diploidization

diploidization

[‚di‚plȯid·ə′zā·shən]
(genetics)
The process by which a tetraploid organism attains the diploid state, involving repeated chromosome loss.
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References in periodicals archive ?
The viable resultant gynogens from hybridization may be the result of male chromosome elimination and spontaneous diploidization of the maternal chromosome set (SDM) (Ye et al.
Evidence for the heritable nature of spontaneous diploidization in common carp, Cyprinus carpio L.
Allopolyploid evolution coupled with diploidization may also facilitate the formation of new species capable of utilizing unique niches via plasticity and subsequent niche specialization.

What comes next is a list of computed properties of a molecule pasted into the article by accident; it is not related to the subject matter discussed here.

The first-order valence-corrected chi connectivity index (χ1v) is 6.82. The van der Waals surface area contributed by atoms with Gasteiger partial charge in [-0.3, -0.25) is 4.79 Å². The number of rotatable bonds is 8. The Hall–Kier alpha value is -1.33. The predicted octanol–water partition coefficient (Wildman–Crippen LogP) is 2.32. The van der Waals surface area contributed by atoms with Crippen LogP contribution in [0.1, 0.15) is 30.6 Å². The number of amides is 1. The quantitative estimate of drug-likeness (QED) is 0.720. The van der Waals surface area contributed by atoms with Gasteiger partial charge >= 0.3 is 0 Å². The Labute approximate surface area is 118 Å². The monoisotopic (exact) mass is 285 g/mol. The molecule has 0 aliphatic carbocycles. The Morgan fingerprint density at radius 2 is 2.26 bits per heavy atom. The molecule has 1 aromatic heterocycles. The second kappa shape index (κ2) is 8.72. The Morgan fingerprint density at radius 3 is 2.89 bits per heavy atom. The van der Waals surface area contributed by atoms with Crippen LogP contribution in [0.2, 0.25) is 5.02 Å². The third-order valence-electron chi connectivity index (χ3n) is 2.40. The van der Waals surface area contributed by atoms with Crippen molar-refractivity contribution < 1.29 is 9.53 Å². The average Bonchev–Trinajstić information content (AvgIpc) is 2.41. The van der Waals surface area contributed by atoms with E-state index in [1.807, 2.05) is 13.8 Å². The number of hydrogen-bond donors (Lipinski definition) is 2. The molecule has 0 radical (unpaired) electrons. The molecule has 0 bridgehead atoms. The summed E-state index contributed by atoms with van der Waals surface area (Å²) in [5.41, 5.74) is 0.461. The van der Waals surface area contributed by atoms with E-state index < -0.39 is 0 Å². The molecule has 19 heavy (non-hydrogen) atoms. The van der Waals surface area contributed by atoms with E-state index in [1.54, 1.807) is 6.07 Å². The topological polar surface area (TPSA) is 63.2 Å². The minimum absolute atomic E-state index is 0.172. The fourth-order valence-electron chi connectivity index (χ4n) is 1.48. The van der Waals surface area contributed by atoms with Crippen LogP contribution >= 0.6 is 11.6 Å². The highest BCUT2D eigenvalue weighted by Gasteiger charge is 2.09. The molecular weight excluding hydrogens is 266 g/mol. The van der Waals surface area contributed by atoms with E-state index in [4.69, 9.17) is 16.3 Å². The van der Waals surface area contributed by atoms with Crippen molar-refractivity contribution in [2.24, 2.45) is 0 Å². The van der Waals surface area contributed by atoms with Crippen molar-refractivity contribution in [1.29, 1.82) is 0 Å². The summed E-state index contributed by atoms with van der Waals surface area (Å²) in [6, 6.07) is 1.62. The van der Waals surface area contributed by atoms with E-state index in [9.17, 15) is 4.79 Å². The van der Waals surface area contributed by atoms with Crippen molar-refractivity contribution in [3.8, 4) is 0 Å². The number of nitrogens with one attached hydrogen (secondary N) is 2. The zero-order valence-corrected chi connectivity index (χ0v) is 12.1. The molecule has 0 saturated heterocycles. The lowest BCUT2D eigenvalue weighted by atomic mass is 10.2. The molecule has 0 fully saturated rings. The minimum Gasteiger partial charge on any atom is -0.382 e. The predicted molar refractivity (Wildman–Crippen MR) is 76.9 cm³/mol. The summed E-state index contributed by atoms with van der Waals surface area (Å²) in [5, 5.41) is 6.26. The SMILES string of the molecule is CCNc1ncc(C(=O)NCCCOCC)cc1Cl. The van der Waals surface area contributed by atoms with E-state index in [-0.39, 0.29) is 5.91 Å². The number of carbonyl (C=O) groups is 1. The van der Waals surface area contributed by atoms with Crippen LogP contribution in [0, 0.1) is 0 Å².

By means of diploidization processes, such as chromosomal rearrangements, intergenome recombination, and gene silencing, the genomic constitution of many extant taxa might be the outcome of ancient hybridization and polyploidy (Bowers et al.
Soltis & Rieseberg, 1986), and it has frequently been proposed that genetic diploidization of polyploids is a more or less universal phenomenon (e.
Spontaneous diploidization of the maternal chromosome set was shown to occur in hybrid larvae, as 2.
8% respectively, which suggests that spontaneous diploidization of the maternal chromosome set (SDM) had occurred in a portion of hybrid larvae.
To resolve the paradox of high chromosome numbers and diploid gene expression in ferns, Haufler (1987) hypothesized that they have acquired their high chromosome numbers through repeated cycles of polyploidization and genome diploidization via gene silencing.
Therefore, results from the past studies have largely support the Haufler hypothesis of repeated cycles of polyploidization and diploidization, and this phenomenon seems to explain the high chromosome numbers in ferns.